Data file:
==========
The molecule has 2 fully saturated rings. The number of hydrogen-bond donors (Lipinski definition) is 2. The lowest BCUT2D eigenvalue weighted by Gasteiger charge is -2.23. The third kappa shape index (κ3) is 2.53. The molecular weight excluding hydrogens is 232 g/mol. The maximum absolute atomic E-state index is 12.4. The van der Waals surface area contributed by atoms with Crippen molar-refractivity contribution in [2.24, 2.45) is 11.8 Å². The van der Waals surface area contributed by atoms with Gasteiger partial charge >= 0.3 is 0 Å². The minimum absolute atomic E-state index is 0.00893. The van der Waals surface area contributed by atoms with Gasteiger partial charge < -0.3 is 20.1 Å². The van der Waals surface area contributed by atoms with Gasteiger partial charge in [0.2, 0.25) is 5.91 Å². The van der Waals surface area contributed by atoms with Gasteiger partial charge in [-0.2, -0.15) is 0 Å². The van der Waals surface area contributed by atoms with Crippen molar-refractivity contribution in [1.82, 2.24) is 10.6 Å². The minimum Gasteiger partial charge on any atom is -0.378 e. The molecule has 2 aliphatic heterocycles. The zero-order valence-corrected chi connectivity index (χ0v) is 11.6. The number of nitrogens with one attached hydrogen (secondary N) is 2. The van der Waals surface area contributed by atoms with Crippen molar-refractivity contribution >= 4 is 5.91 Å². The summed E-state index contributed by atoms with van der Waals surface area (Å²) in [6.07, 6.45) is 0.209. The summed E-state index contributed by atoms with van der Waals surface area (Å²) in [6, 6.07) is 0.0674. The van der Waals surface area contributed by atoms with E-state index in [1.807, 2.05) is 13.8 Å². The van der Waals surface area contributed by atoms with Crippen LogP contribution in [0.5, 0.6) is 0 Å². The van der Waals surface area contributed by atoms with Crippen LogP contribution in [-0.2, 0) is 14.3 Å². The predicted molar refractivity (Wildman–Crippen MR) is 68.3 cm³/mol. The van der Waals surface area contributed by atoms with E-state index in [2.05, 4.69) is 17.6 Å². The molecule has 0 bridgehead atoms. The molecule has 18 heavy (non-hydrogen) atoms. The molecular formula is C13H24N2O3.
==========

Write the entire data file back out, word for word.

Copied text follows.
The molecule has 2 fully saturated rings. The number of hydrogen-bond donors (Lipinski definition) is 2. The lowest BCUT2D eigenvalue weighted by Gasteiger charge is -2.23. The third kappa shape index (κ3) is 2.53. The molecular weight excluding hydrogens is 232 g/mol. The maximum absolute atomic E-state index is 12.4. The van der Waals surface area contributed by atoms with Crippen molar-refractivity contribution in [2.24, 2.45) is 11.8 Å². The van der Waals surface area contributed by atoms with Gasteiger partial charge >= 0.3 is 0 Å². The minimum absolute atomic E-state index is 0.00893. The van der Waals surface area contributed by atoms with Gasteiger partial charge < -0.3 is 20.1 Å². The van der Waals surface area contributed by atoms with Gasteiger partial charge in [0.2, 0.25) is 5.91 Å². The van der Waals surface area contributed by atoms with Gasteiger partial charge in [-0.2, -0.15) is 0 Å². The van der Waals surface area contributed by atoms with Crippen molar-refractivity contribution in [1.82, 2.24) is 10.6 Å². The minimum Gasteiger partial charge on any atom is -0.378 e. The molecule has 2 aliphatic heterocycles. The zero-order valence-corrected chi connectivity index (χ0v) is 11.6. The number of nitrogens with one attached hydrogen (secondary N) is 2. The van der Waals surface area contributed by atoms with Crippen molar-refractivity contribution >= 4 is 5.91 Å². The summed E-state index contributed by atoms with van der Waals surface area (Å²) in [6.07, 6.45) is 0.209. The summed E-state index contributed by atoms with van der Waals surface area (Å²) in [6, 6.07) is 0.0674. The van der Waals surface area contributed by atoms with E-state index in [1.807, 2.05) is 13.8 Å². The van der Waals surface area contributed by atoms with Crippen LogP contribution in [0.5, 0.6) is 0 Å². The van der Waals surface area contributed by atoms with Crippen LogP contribution in [-0.2, 0) is 14.3 Å². The predicted molar refractivity (Wildman–Crippen MR) is 68.3 cm³/mol. The van der Waals surface area contributed by atoms with E-state index in [2.05, 4.69) is 17.6 Å². The molecule has 0 bridgehead atoms. The molecule has 18 heavy (non-hydrogen) atoms. The molecular formula is C13H24N2O3.